11. Emily Steed

    Hour of Code is fantastic! My kids did it in Brooklyn yesterday and we spent the night on the website coding until 9 pm! It was so fun. We were all hooked on figuring out how to code the princess to skate in the shape of a snowflake. Brilliant initiative. And that map is wonderful – the image says more than 1,000 words. The posters are all over our school and every kid in the neighborhood was wearing their stickers yesterday. Love to see proud girl-coders.

    1. Rob Underwood

      So great to hear. If you didn’t get oneof the CodeBrooklyn posters as well let me know and we will get you one. Rob(at)

  12. Matt Zagaja

    At the Berkman Center we have a weekly fellows hour (which is really two hours) and so another fellow and I spent an hour teaching those who didn’t know how to code some basics and gave them a tutorial in writing in Markdown. Afterwards I determined it is 100x easier to learn to code than to teach coding. My hats off to all that do it professionally.

    1. LE

      Depends on the student. Teaching is difficult but there are definitely people that don’t have the aptitude to code [1] just like not everyone can play a musical instrument or be an artist. Additionally coding is one of those things that can easily be learned on your own [2] and some people are better at learning that way as opposed to in a classroom. By “doing”, experimenting and not having to follow a lesson plan or listen to a teacher. Self taught coders are all over the place and it’s easier today than it ever was.[1] Anybody who is good with computers has heard the silly “I’m not good at these things” giggle from people who have a mental block and reduced comprehension of all things IT.[2] As opposed to karate let’s say.

  13. kirklove

    var hoc = “Yesssssssssss”;

  14. Ken Skinner

    While there is debate on the efficacy of learning styles or modalities it appeals to my common sense that the easiest way to learn to code is visually rather than with the use of esoteric characters or languages. My sister is a teacher in a rough neighborhood of Toronto and she runs the Coding Club and they did “Hour of Code” using Vizwik ( It is an easy to learn and use visual programming language intended to bring digital literacy to everyone, not just those who choose to study CS. My sister’s students responded very well to the program and she seems pretty excited about it. Check it out!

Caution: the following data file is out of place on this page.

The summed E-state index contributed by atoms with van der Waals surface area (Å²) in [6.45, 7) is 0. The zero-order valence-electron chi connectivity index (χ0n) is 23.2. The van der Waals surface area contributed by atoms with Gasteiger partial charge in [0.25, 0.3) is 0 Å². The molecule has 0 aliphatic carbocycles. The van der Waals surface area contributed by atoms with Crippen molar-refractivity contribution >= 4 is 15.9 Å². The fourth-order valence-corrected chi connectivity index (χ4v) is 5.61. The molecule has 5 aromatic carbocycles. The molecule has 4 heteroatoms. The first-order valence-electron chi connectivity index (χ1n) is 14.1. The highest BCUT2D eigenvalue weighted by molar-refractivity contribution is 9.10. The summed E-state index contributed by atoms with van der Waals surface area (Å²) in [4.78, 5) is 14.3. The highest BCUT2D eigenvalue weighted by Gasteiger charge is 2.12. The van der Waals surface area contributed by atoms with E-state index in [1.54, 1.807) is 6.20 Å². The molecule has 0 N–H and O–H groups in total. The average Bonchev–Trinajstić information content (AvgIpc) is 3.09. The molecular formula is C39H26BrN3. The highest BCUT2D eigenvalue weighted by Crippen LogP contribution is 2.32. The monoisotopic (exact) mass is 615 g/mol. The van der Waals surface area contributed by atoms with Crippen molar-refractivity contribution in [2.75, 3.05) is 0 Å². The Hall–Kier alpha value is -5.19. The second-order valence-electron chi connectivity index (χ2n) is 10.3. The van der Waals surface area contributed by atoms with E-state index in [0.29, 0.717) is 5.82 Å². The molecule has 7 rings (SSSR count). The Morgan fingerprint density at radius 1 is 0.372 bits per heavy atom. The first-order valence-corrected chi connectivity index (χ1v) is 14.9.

15. Kirsten Lambertsen

    8 yo son and I did the hour of code yesterday with the new Minecraft Hour Of Code was brilliant and totally made him feel good about his ability to understanding coding and make things.Today 6 yo daughter will tackle it.

    1. Twain Twain

      When I’m a “proper” grown-up like you, I’m going to do exactly what you’re doing with your kids and code, :*).

      1. Kirsten Lambertsen

        Don’t wait – do the MC HoC today. It’s fun, relaxing and enlightening 🙂

    2. fredwilson

      that’s a great suggestion on how to easily do the hour of code.

      1. Kirsten Lambertsen

        It even plays the iconic music while you’re coding. So much fun.

  16. Jason Whitman

    My 7-year-old (second grade) designed a boat with Google SketchUp and printed it on a 3D printer. Pretty amazing stuff. Not really coding, but really technical and awesome.

  17. Max Horstmann

    Hour of Code is a fantastic initiative! Schools need more funding for proper CS education, and they need it fast – not just “within the next 10 years”. Here are a few thoughts I shared on this from a volunteer’s perspective:

    1. Rob Underwood

      As an elected member of CEC 13, the district in which McKinney Secondary School exists, thank you! As one of the organizers of CodeBrooklyn, a double thank you!!Regarding your “within the next 10 years” and blog post (which is great), I think two strategies are needed – top down and bottom up.There needs to be a plan that makes sure all schools and all kids get CS and that means all schools need least 2-3 teachers trained to teach CS. That’s why programs like CS4ALL exists. We need top down.If a school (i.e., principal), or even just a teacher, is ready to teach CS they should be given the opportunity. They should not have to wait. That’s where bottom up comes in. They should have the resources to start today. Hence the new foundation I’m helping put together, and which was officially launched yesterday. Take a look at…Finally, I really hope you’ll come back to McKinney Secondary School again soon.

  18. pointsnfigures

    This is great. Too bad it wasn’t a bullish day on the day you opened the market! I am in New Orleans and this is what one museum is doing to help kids with STEM: http://www.nationalww2museu… I made the suggestion to figure out how to integrate the Hour of Code with the resources the museum has to bridge generations.

  19. ShanaC

    I’m around if you want me to stop by your school!

  20. Alan Wells

    We did hour of code in my wife’s 2nd grade classroom for the 3rd year today, and as usual it was a blast! Always surprised by how quickly the students pick up basic coding concepts. Favorite exercises for this age group are the Angry Birds coding game on and the CargoBot iPad application. Also showed some examples of types of projects people who code work on. Here’s a pic of the future hardware engineers that wanted to stick around during their recess to learn about circuit boards and micro controllers:

  21. Waqar Ahmed Shar

    I am also learning HTML now ! 🙂